Jim Jordan 'may well be a material witness' for the Jan 6. House committee. Here's what they should ask him
House Minority Leader Kevin McCarthy was clearly pandering to the Republican Party's lowest common denominator when he picked Rep. Jim Jordan of Ohio as one of the five Republicans he wanted to serve on Speaker Nancy Pelosi's select committee on the January insurrection — a pick that Pelosi flatly rejected, inspiring McCarthy to angrily respond that if Pelosi wouldn't accept all of his picks, she couldn't have any of them. But Pelosi made a wise decision, given how aggressively Jordan promoted the Big Lie and former President Donald Trump's bogus elect fraud claims. And author Sidney Blumenthal, in an op-ed published by The Guardian on July 27, lists some things that Jordan might be asked if he testifies before Pelosi's committee.
Blumenthal is a former senior adviser to President Bill Clinton and 2016 Democratic presidential nominee Hillary Clinton.
One right-wing Republican who Pelosi herself picked for the committee is Rep. Liz Cheney, who wholeheartedly agrees with Pelosi's decision to keep Jordan off her January 6 committee. Cheney has said that Jordan should be kept off the committee because he "may well be a material witness to events that led to that day, that led to January 6."
On October 20, Jordan tweeted, "Democrats are trying to steal the election, before the election." In light of that tweet, Blumenthal writes, the committee could ask: "What does Jordan know about the creation of the 'stop the steal' myth? Were his statements about a fraudulent election and attacking the Pennsylvania Supreme Court for its role in 'stealing the election' made in coordination with anyone at the White House or known to them in advance? If he got marching orders, where did he get them from?"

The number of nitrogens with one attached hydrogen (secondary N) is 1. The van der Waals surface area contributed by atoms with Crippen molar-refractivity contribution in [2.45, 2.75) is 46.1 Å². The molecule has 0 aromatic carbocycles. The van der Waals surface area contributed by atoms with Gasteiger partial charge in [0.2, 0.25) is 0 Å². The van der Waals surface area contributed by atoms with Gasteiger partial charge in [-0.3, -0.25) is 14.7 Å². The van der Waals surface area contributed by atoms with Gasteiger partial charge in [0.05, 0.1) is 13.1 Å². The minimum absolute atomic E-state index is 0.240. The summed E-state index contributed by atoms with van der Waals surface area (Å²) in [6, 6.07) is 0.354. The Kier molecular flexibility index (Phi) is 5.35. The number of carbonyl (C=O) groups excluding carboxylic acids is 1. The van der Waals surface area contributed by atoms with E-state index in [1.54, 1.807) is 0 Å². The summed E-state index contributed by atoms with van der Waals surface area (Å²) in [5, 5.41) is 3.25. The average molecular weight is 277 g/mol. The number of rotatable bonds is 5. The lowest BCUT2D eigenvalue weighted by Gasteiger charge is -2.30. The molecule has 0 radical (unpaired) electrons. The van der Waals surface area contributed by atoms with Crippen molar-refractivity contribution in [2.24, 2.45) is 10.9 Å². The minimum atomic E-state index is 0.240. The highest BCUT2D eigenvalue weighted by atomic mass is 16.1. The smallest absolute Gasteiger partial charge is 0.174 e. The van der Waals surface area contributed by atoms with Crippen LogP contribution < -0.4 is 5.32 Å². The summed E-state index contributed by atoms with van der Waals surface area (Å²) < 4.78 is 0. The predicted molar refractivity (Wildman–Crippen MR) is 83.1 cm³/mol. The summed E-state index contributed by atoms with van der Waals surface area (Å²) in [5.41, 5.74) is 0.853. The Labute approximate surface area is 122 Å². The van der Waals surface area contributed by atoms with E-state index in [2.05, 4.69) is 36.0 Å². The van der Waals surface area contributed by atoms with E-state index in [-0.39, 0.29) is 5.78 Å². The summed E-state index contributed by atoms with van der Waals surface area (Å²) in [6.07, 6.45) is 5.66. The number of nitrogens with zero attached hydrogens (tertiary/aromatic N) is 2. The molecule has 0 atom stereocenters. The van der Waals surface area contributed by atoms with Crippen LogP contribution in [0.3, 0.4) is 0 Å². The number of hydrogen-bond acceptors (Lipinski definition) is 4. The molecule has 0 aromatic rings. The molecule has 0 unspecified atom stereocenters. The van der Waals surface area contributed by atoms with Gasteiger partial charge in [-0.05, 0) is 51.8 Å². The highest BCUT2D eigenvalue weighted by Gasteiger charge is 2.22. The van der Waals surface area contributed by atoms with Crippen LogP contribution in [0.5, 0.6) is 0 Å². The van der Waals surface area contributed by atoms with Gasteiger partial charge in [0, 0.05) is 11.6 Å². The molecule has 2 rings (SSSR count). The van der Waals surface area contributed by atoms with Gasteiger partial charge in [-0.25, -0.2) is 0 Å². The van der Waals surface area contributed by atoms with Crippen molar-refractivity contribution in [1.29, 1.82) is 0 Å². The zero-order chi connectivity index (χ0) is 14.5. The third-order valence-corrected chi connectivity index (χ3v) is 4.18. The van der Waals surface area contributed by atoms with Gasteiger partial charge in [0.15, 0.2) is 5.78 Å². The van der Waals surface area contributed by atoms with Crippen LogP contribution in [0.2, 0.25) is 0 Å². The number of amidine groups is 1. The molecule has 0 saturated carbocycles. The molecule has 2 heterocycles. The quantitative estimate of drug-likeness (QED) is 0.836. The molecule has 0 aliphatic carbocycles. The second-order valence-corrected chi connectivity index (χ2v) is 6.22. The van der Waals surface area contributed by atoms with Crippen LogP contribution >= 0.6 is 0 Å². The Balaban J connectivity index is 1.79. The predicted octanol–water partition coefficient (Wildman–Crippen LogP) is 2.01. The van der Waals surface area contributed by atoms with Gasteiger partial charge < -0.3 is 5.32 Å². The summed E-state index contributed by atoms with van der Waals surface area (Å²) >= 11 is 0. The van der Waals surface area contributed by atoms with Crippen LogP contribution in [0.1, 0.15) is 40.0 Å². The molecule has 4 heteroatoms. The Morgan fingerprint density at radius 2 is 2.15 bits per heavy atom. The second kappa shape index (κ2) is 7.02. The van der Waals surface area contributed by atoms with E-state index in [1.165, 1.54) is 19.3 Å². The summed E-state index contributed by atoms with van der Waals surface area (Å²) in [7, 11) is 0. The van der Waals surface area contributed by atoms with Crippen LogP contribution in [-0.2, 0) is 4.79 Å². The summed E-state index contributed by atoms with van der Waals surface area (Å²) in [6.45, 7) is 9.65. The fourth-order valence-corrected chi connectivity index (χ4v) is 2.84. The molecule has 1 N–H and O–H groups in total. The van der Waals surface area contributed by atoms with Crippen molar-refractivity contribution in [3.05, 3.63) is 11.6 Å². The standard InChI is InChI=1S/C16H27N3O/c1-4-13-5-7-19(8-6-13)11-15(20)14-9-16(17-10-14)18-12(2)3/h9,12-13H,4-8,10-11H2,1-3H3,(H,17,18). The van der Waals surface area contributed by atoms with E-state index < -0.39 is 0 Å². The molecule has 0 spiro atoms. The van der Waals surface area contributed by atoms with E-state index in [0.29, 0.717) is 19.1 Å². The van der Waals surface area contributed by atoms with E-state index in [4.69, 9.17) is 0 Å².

Democrats are trying to steal the election, after the election. Chief Justice Roberts is letting them do it. https://t.co/SQPh0SYtgl— Rep. Jim Jordan (@Rep. Jim Jordan) 1603152570.0
A few days after the 2020 presidential election, Jordan promoted the Big Lie at a "Stop the Steal" rally in Harrisburg, Pennsylvania that was organized by Scott Presler, a former field director for the Virginia Republican Party. And Pelosi's committee, according to Blumenthal, could ask: "Who funded the Harrisburg rally? What is Jordan's relationship to Scott Presler? What are the communications between Jordan, his staff and Presler?"
On January 11, the day the U.S. House of Representatives impeached Trump for incitement to insurrection, Trump gave Jordan the Presidential Medal of Freedom. And Pelosi's committee, Blumenthal writes, should ask: "What conversations did Jordan have at the ceremony with Trump or others about overturning the election and how to defend Trump?"
On December 4, Jordan tweeted, "Over 50 million Americans think this election was stolen." And in light of how much Jordan promoted the Big Lie that month, Blumenthal writes, Pelosi's committee should ask: "Did Jordan coordinate his statements with Trump, the White House staff, other Republican House members, or Trump's legal team led by Rudy Giuliani?"
Over 50 million Americans think this election was stolen. That’s more than one third of the electorate. For tha… https://t.co/A0MwQvo30z— Rep. Jim Jordan (@Rep. Jim Jordan) 1607097322.0
On December 21, according to Politico, Jordan privately met with Trump and other Republicans in the hope of finding ways "to overturn the election results." And according to Blumenthal, Pelosi's committee should ask: "What was said at that meeting? What were those plans? Was the rally discussed? Was the idea discussed of sending Trump supporters to intimidate and interrupt members of Congress in the certification process? Was Jordan's role on the House floor on 6 January against certification raised at that meeting? What did Jordan say?"
The committee, Blumenthal writes, should also ask: "Did Jordan broadcast falsehoods in order to encourage Trump supporters to come to Washington on 6 January?"
In a January 12 hearing, Jordan claimed, "I never once said that this thing was stolen." And the committee, according to Blumenthal, should ask: "Why, then, did he tweet that the election was being stolen before it had occurred, appear at a 'Stop the Steal' rally and claim that 'crazy things' had changed the vote in swing states in addition to many other statements?"
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